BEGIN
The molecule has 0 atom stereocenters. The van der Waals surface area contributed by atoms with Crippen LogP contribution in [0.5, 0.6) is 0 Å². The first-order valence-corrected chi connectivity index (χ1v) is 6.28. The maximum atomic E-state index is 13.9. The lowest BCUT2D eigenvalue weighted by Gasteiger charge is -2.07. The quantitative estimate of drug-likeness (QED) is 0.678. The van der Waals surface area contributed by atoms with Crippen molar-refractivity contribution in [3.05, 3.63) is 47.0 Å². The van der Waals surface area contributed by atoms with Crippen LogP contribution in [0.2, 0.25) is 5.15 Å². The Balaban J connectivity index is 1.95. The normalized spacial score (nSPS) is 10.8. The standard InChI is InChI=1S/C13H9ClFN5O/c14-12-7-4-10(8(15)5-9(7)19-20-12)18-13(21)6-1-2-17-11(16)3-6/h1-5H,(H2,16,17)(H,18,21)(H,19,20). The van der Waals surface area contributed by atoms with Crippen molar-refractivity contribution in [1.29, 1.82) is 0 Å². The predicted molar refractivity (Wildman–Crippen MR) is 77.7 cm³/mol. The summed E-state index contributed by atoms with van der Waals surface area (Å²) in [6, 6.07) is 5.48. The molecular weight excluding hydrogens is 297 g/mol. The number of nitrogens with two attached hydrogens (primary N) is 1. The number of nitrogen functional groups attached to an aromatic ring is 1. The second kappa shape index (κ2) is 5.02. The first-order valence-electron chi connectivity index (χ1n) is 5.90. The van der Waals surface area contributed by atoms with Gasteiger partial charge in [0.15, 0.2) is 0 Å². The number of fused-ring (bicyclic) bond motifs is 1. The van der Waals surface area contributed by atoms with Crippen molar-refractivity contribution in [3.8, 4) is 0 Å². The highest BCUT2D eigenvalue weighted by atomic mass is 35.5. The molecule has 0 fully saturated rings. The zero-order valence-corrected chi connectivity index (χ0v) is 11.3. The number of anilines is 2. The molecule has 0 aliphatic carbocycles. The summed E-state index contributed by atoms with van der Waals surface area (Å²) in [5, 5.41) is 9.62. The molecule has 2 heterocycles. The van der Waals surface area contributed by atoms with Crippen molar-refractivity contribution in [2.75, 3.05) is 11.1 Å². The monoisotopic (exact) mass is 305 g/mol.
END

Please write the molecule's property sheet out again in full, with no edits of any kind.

The molecule has 0 atom stereocenters. The van der Waals surface area contributed by atoms with Crippen LogP contribution in [0.5, 0.6) is 0 Å². The first-order valence-corrected chi connectivity index (χ1v) is 6.28. The maximum atomic E-state index is 13.9. The lowest BCUT2D eigenvalue weighted by Gasteiger charge is -2.07. The quantitative estimate of drug-likeness (QED) is 0.678. The van der Waals surface area contributed by atoms with Crippen molar-refractivity contribution in [3.05, 3.63) is 47.0 Å². The van der Waals surface area contributed by atoms with Crippen LogP contribution in [0.2, 0.25) is 5.15 Å². The Balaban J connectivity index is 1.95. The normalized spacial score (nSPS) is 10.8. The standard InChI is InChI=1S/C13H9ClFN5O/c14-12-7-4-10(8(15)5-9(7)19-20-12)18-13(21)6-1-2-17-11(16)3-6/h1-5H,(H2,16,17)(H,18,21)(H,19,20). The van der Waals surface area contributed by atoms with Crippen molar-refractivity contribution in [1.29, 1.82) is 0 Å². The predicted molar refractivity (Wildman–Crippen MR) is 77.7 cm³/mol. The summed E-state index contributed by atoms with van der Waals surface area (Å²) in [6, 6.07) is 5.48. The molecular weight excluding hydrogens is 297 g/mol. The number of nitrogens with two attached hydrogens (primary N) is 1. The number of nitrogen functional groups attached to an aromatic ring is 1. The second kappa shape index (κ2) is 5.02. The first-order valence-electron chi connectivity index (χ1n) is 5.90. The van der Waals surface area contributed by atoms with Gasteiger partial charge in [0.15, 0.2) is 0 Å². The number of fused-ring (bicyclic) bond motifs is 1. The van der Waals surface area contributed by atoms with Crippen molar-refractivity contribution in [3.8, 4) is 0 Å². The highest BCUT2D eigenvalue weighted by atomic mass is 35.5. The molecule has 0 fully saturated rings. The zero-order valence-corrected chi connectivity index (χ0v) is 11.3. The number of anilines is 2. The molecule has 0 aliphatic carbocycles. The summed E-state index contributed by atoms with van der Waals surface area (Å²) in [5, 5.41) is 9.62. The molecule has 2 heterocycles. The van der Waals surface area contributed by atoms with Crippen molar-refractivity contribution in [2.75, 3.05) is 11.1 Å². The monoisotopic (exact) mass is 305 g/mol.